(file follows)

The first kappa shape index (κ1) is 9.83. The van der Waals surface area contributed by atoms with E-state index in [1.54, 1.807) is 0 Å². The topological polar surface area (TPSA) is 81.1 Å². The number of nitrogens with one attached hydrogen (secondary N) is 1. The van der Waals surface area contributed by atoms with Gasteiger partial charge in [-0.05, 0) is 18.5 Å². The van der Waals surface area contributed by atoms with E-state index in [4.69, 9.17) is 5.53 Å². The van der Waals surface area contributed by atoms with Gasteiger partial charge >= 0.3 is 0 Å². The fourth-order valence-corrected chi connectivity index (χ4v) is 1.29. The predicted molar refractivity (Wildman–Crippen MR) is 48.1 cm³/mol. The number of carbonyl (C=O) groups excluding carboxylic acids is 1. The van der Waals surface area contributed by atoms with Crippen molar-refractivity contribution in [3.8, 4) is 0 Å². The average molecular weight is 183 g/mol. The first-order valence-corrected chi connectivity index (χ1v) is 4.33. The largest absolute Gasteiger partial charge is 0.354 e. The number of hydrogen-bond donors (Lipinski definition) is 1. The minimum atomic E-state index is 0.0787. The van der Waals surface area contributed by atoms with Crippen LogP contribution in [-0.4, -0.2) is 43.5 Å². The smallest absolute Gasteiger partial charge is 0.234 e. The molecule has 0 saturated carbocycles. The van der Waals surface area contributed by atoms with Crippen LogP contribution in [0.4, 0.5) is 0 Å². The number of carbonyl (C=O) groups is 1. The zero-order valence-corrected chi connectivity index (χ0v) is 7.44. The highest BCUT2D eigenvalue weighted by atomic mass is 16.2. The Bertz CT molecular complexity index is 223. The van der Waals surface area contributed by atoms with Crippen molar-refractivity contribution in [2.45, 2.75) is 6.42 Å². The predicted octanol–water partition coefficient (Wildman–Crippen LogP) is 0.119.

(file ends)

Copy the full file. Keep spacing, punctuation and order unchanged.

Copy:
The first kappa shape index (κ1) is 9.83. The van der Waals surface area contributed by atoms with E-state index in [1.54, 1.807) is 0 Å². The topological polar surface area (TPSA) is 81.1 Å². The number of nitrogens with one attached hydrogen (secondary N) is 1. The van der Waals surface area contributed by atoms with Gasteiger partial charge in [-0.05, 0) is 18.5 Å². The van der Waals surface area contributed by atoms with E-state index in [4.69, 9.17) is 5.53 Å². The van der Waals surface area contributed by atoms with Gasteiger partial charge >= 0.3 is 0 Å². The fourth-order valence-corrected chi connectivity index (χ4v) is 1.29. The predicted molar refractivity (Wildman–Crippen MR) is 48.1 cm³/mol. The number of carbonyl (C=O) groups excluding carboxylic acids is 1. The van der Waals surface area contributed by atoms with Crippen molar-refractivity contribution in [3.8, 4) is 0 Å². The average molecular weight is 183 g/mol. The first-order valence-corrected chi connectivity index (χ1v) is 4.33. The largest absolute Gasteiger partial charge is 0.354 e. The number of hydrogen-bond donors (Lipinski definition) is 1. The minimum atomic E-state index is 0.0787. The van der Waals surface area contributed by atoms with Crippen LogP contribution in [-0.4, -0.2) is 43.5 Å². The smallest absolute Gasteiger partial charge is 0.234 e. The molecule has 0 saturated carbocycles. The van der Waals surface area contributed by atoms with Crippen LogP contribution in [0.4, 0.5) is 0 Å². The number of carbonyl (C=O) groups is 1. The zero-order valence-corrected chi connectivity index (χ0v) is 7.44. The highest BCUT2D eigenvalue weighted by atomic mass is 16.2. The Bertz CT molecular complexity index is 223. The van der Waals surface area contributed by atoms with Crippen molar-refractivity contribution in [2.45, 2.75) is 6.42 Å². The predicted octanol–water partition coefficient (Wildman–Crippen LogP) is 0.119.